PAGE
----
College campuses are pushing Koch propaganda and you might not even know it. Case in point: A new study out of Arizona State University says the state could phase out the personal income tax in six to eight years, which would exempt tycoons like the Kochs from paying their fair share. What the study doesn’t say is that the Koch brothers funded ASU’s Center for the Study of Economic Liberty to the tune of $3.5 million, which turned around and produced the very report that would mean enormous gains for billionaires like the Kochs.
Predictably, Arizona Governor — and Koch pawn — Doug Ducey is backing the proposal. Prior to his election, Governor Ducey attended a Koch summit where he was caught professing his love for the billionaire brothers and groveling for Koch funds.
But that’s not all.
ASU also accepted more than $1 million in Koch cash to pay for a history professor’s position. According to an op-ed in the Arizona Republic, “The job description read like propaganda position meant to service the agenda of a couple of unnamed billionaires.”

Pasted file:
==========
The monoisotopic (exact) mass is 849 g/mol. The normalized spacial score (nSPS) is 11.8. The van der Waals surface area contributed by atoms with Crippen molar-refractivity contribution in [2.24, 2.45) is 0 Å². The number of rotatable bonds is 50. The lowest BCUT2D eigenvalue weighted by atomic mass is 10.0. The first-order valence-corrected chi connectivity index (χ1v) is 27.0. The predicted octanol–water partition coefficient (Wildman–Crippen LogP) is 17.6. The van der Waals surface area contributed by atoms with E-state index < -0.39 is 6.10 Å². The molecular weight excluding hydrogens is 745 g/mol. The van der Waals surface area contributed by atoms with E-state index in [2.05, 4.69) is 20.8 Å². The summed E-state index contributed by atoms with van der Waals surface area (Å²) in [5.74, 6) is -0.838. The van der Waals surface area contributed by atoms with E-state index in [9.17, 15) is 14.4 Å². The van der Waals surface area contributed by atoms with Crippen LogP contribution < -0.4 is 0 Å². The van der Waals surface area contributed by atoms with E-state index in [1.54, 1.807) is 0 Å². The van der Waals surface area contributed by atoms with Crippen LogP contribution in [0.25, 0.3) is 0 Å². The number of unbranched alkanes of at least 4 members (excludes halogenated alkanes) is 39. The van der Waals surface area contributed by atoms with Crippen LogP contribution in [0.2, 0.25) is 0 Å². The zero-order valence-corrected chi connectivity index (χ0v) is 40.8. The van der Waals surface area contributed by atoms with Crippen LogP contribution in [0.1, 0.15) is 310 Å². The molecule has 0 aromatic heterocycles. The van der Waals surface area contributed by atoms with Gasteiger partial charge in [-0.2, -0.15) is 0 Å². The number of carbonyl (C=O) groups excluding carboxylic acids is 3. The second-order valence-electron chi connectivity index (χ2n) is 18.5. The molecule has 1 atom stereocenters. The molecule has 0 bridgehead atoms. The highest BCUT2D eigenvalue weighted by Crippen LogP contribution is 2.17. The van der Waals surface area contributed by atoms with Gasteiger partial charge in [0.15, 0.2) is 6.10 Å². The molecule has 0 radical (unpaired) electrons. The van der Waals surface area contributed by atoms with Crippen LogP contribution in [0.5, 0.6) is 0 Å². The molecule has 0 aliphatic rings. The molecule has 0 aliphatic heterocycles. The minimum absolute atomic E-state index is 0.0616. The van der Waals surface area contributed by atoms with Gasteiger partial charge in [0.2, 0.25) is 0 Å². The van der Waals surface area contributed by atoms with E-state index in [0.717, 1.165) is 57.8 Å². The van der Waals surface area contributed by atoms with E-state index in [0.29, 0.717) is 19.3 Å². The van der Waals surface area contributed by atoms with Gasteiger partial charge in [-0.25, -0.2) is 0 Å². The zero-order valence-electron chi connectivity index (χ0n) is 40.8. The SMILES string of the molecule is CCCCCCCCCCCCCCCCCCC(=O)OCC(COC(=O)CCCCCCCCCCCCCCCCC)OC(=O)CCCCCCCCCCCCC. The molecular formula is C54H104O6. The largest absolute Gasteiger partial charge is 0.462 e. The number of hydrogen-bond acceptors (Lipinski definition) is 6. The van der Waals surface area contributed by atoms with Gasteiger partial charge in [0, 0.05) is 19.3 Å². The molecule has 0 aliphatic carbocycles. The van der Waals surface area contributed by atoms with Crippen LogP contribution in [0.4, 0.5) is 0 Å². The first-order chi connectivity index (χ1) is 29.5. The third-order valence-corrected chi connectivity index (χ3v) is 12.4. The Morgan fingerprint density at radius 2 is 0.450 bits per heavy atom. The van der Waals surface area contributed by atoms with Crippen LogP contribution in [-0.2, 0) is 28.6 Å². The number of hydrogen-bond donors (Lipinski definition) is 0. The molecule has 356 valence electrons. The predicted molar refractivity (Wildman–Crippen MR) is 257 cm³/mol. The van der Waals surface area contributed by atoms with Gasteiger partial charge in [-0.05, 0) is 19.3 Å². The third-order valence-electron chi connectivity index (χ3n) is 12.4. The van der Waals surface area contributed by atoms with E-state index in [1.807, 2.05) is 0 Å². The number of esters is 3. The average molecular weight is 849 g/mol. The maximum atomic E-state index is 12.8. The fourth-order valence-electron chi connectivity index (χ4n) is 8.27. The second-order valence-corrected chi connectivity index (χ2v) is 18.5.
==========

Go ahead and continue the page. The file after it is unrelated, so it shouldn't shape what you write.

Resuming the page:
Hundreds of universities big and small, from the state of Florida up to Tennessee, Kentucky, and beyond, are accepting Koch cash. Koch donations are actually not donations at all — but rather another medium to disseminate their message. Money from the Kochs comes with countless strings attached and that may be in the form of ideological requirements of the professors, or the production of works that back policies which increase Koch profit margins.
But students are catching on: across the country they are demanding that their universities “Unkoch My Campus.” The campaign tries to shed light on how much power the Koch brothers wield over academic decision-making.
The Kochs’ insidious infiltration of institutions that pledge to be unbiased hallmarks of academic integrity is unnerving. From loading up universities with their tainted donations to spending nearly $900 million this election to try to buy the White House — the Kochs continue to push their propaganda.